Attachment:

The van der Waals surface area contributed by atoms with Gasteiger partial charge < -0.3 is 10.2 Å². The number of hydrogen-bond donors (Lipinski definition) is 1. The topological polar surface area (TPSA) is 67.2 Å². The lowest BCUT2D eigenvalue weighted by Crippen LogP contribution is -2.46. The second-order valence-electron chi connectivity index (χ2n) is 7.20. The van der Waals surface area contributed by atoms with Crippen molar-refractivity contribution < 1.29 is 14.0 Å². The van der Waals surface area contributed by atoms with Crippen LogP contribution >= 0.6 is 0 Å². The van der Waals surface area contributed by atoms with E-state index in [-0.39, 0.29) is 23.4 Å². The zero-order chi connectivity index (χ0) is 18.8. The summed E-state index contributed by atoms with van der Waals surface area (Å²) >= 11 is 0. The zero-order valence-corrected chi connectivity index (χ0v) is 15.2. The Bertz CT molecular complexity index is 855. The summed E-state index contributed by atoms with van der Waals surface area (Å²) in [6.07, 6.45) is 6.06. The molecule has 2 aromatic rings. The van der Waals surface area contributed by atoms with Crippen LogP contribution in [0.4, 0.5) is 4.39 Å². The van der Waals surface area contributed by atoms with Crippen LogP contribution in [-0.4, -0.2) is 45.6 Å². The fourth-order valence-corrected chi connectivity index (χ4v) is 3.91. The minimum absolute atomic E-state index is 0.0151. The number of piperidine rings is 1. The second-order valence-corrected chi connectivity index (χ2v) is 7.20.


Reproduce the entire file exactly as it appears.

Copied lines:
The van der Waals surface area contributed by atoms with Gasteiger partial charge < -0.3 is 10.2 Å². The number of hydrogen-bond donors (Lipinski definition) is 1. The topological polar surface area (TPSA) is 67.2 Å². The lowest BCUT2D eigenvalue weighted by Crippen LogP contribution is -2.46. The second-order valence-electron chi connectivity index (χ2n) is 7.20. The van der Waals surface area contributed by atoms with Crippen molar-refractivity contribution < 1.29 is 14.0 Å². The van der Waals surface area contributed by atoms with Crippen LogP contribution >= 0.6 is 0 Å². The van der Waals surface area contributed by atoms with E-state index in [-0.39, 0.29) is 23.4 Å². The zero-order chi connectivity index (χ0) is 18.8. The summed E-state index contributed by atoms with van der Waals surface area (Å²) >= 11 is 0. The zero-order valence-corrected chi connectivity index (χ0v) is 15.2. The Bertz CT molecular complexity index is 855. The summed E-state index contributed by atoms with van der Waals surface area (Å²) in [6.07, 6.45) is 6.06. The molecule has 2 aromatic rings. The van der Waals surface area contributed by atoms with Crippen LogP contribution in [0.4, 0.5) is 4.39 Å². The van der Waals surface area contributed by atoms with Crippen LogP contribution in [-0.4, -0.2) is 45.6 Å². The fourth-order valence-corrected chi connectivity index (χ4v) is 3.91. The minimum absolute atomic E-state index is 0.0151. The number of piperidine rings is 1. The second-order valence-corrected chi connectivity index (χ2v) is 7.20.